Letters and Stories
Read the stories of the brave men and women who went to war
and their connection to the region.
No solid mass of bullets
About 200 ships, one of the largest armadas in history, gathered at Mudros Bay.
The battle of Verdun was one of the longest costly battles in World War I.
Despite facing only light opposition, the landing at Suvla as part of the August offensive was hopelessly mismanaged.
Wonderful endurance and self-sacrifice
Before the war, I never dreamt that just average men could do so well.
The first week
Unable to achieve their objectives on the heights of Chunuk Bair and Achi Baba, the Anzacs and the British dug in. Gallipoli.
Below to the right lay the Australian trenches at The Nek, the narrow strip of flat land about the size of a football field.
At the fork
‘Men passing the fork in Monash Valley used to glance at the place (as one of them said) as a man looks at a haunted house.’ – Charles Bean.
Pozieres : July - August 1916
‘… we realised at last that we were at war …’
The Turkish Offensive
Turkish May offensive: The Man with the Donkey dies and another legend is born.
Letter tells of daily blunders
‘I hope whoever started this war will be punished for it. Australia has lost a lot of her best men.’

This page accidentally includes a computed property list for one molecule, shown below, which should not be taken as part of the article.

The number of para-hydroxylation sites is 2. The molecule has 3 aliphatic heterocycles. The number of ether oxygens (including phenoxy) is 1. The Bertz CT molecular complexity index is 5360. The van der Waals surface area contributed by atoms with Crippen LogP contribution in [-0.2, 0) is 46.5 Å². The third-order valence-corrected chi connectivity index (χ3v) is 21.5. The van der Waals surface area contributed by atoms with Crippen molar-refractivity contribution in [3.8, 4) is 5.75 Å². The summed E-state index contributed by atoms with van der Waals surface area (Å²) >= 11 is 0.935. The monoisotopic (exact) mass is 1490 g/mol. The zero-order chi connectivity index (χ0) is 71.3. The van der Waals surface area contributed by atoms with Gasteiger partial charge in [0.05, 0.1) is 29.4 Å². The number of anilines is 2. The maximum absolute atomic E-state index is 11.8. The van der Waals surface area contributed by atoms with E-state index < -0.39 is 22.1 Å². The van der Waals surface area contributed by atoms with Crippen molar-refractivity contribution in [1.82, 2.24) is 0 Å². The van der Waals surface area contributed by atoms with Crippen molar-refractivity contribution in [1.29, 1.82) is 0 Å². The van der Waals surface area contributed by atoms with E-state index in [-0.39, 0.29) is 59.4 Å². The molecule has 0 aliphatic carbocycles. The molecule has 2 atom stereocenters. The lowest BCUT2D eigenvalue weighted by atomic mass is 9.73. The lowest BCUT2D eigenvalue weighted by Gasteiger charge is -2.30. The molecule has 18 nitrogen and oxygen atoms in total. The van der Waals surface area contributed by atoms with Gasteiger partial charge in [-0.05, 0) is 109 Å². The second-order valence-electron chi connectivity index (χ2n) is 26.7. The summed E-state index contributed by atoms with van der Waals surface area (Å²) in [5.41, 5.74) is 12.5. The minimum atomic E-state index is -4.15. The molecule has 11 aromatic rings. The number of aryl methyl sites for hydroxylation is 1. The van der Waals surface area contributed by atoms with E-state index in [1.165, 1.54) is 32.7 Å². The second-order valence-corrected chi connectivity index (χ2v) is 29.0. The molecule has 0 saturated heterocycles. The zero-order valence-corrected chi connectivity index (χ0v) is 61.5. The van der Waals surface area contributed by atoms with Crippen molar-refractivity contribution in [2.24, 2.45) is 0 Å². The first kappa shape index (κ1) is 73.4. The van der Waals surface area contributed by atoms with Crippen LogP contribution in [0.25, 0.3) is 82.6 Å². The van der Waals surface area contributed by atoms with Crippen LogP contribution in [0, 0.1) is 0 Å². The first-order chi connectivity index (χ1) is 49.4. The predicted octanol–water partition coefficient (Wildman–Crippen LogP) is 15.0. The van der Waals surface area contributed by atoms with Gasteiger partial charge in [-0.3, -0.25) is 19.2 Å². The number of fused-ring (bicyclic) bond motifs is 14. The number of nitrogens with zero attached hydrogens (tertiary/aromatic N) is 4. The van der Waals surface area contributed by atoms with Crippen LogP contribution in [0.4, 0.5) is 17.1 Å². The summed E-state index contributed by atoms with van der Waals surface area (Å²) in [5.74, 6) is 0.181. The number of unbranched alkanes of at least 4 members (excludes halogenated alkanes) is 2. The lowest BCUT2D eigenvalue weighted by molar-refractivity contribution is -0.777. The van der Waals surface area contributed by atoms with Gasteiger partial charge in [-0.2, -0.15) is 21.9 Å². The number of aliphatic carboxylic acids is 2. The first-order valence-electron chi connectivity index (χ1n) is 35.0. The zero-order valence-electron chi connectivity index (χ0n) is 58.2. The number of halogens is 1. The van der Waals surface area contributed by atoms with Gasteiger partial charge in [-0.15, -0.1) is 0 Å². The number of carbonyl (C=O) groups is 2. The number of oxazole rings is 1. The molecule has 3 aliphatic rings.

Periscopes and Rifles
The periscope rifle devised by Lance Corporal William Beech after five of his comrades were killed in the Turkish May offensive.
‘Too Dark for the Light Horse’
These continual frontal attacks
Two brigades of Australians and New Zealanders were taken from Anzac Cove to Helles for the Second Battle.
On the loss of your son James
Dernancourt, a village on the River Ancre in France, was the scene of desperate fighting during the German offensive.
The first night at Anzac
Less than 24 hours after the landing, the Gallipoli expedition leader Sir Ian Hamilton was sound asleep in his cabin aboard the warship Queen Elizabeth.
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